to be annoyed with Virgin Active
minimumeffort · 24/04/2013 08:15
Dh has recently been diagnosed with type 1 diabetes and has been advised by both his specialist nurse and gp that it is now ok for him to resume exercise. Being aware of the fact regular exercise can help to delay the problems diabetes can cause he decided to join our local Virgin Active. The gym was happy to sign him up and take payment for membership but said they would need a doctors note confirming fitness to exercise after he disclosed his diagnosis. We thought at the time that this must be standard amongst gyms and wouldn't be a problem but our gp's pa has since told us that it is not policy to issue such notes and I believe this is supported by gmc guidelines. Dh's nurse kindly offered to call but said she couldn't put anything in writing.
After explaining this to Virgin they are refusing to budge (a call is not good enough) and we are stuck in a catch 22 situation. We have also not been offered a refund despite requesting one if they will not let dh use their facilities. So, are they bu or am I?
littlecrocodile · 24/04/2013 09:33
Does he receive his diabetes care through his GP or a diabetes centre at the hospital? I'm type 1 and my GP will never issue notes but the specialist nurses at the hospital are usually happy to do so for free. (Not sure if the nurse you refer to is at GPs or a DSN). If not, it may be worth a call to Diabetes UK's careline, they may be able to issue something genetic which may tick the boxes Virgin Active need.
Having been type 1 for ten years now I tend to just not declare it on forms for things like this. Really not advisable at all but just like to avoid all the hoops you have to jump through.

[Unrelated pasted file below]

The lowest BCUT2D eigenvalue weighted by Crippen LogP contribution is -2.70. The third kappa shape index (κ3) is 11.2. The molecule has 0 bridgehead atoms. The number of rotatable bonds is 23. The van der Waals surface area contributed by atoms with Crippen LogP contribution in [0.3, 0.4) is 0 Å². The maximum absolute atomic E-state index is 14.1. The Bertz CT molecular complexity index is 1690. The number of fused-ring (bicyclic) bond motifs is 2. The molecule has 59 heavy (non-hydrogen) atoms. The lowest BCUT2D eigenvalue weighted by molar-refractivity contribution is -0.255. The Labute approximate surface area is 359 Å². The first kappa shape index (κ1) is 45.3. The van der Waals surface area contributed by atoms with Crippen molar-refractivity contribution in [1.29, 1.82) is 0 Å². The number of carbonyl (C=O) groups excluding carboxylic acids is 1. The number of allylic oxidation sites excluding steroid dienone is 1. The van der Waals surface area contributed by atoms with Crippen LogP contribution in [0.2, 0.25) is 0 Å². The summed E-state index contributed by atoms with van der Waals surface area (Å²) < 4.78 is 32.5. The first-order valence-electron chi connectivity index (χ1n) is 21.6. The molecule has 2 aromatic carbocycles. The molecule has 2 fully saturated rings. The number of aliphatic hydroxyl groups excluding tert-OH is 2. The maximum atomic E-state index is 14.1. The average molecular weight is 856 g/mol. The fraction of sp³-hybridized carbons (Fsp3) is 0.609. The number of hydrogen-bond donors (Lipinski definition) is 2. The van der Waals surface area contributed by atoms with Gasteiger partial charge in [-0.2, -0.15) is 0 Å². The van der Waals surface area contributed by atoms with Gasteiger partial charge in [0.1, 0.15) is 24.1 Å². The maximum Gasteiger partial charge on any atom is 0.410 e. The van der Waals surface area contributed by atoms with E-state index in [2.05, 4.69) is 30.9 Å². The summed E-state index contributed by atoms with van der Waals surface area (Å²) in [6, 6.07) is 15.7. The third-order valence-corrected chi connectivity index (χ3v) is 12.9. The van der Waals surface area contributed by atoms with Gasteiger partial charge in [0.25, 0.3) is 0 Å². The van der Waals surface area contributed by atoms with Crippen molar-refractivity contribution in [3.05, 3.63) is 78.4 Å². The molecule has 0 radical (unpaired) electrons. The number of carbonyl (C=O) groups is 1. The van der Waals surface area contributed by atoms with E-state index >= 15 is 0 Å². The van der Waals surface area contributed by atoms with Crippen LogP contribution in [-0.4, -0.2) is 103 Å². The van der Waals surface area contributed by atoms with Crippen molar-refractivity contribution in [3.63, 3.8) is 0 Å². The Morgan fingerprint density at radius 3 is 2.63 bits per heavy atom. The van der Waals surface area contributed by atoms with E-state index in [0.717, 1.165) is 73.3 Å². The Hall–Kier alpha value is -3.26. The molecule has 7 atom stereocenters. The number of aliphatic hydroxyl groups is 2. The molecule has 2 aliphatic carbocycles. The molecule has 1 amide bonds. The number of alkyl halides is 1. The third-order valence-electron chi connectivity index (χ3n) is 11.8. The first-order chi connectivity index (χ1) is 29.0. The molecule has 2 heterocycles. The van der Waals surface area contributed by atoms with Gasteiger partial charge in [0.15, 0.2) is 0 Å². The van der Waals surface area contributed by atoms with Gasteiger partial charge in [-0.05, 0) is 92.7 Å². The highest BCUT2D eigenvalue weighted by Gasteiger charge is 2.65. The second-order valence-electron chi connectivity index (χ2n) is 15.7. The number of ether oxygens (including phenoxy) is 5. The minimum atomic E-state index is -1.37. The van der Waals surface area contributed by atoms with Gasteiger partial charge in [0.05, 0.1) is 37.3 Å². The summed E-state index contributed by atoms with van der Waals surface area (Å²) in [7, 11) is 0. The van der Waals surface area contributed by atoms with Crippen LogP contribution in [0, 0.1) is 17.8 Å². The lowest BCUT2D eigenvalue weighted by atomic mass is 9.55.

minimumeffort · 24/04/2013 11:04
Not sure why they need the letter. I have spoken to diabetes UK and they think the gp is being unreasonable rather than the gym. Have begged the receptionist and secretary and offered to pay but they seem to take pleasure in saying no so it looks like the gym isn't going to happen. It's a silly thing to get upset about but dh was really looking forward to trying to make something positive out of his diagnosis and it is just so annoying.
LippiPongstocking · 24/04/2013 12:54
It really is your GP being unreasonable, Virgin Active are just trying to protect themselves, which is understandable in the circumstances - it'll be for insurance, diabetes causes all kinds of problems with insurance, sadly.
Can you not ask to see another doctor at the practice?
TSSDNCOP · 24/04/2013 13:23
What about if you take a letter in that you've typed yourself and just get them to sign it.
You could type:
To whom it may concern,
Confirm there is no reason that Mr Minimum's type 1 diabetes should prevent him using a gym.
Doctor that doesn't want nice, fit patients when obese ones will do X
ItsYonliMe · 24/04/2013 13:28
As soon as you tell a third party of some medical issue it can escalate. Don't tell anyone you don't need to - and there's no need to tell a gym.
I remember having a job interview (ok it was a few years ago) and I was asked if I took any medication!
As I wanted the job, I bit my lip and said "no".
VirginActiveUK · 25/04/2013 15:34
Hi there I just wanted to let you know tha Virgin Active will definitely cover the cost of a doctors letter up to £30 and we?ll also refund DH if they do decide not to go ahead with their membership. We do ask for a doctor's note to make sure in cases like this that are members are able to exercise safely in our clubs and not putting themselves at risk as well as of course protecting ourselves as mentioned by a few others. For more info or to get more detail around this you can call our customer service team on 0207 717 9000 or email [email protected] [email protected]
traintracks · 25/04/2013 23:33
The reason that GPs don't like doing these letters is that the gyms ask for them to protect them against future litigation. If your husband, say, had a heart attack at the the gym and tried to sue, they might well use the letter to deflect the lawsuit onto the GP. It is a significant document you are asking your GP to produce, which may open him or her up to future legal action so it isn't a five minute thing, and is not an NHS service.
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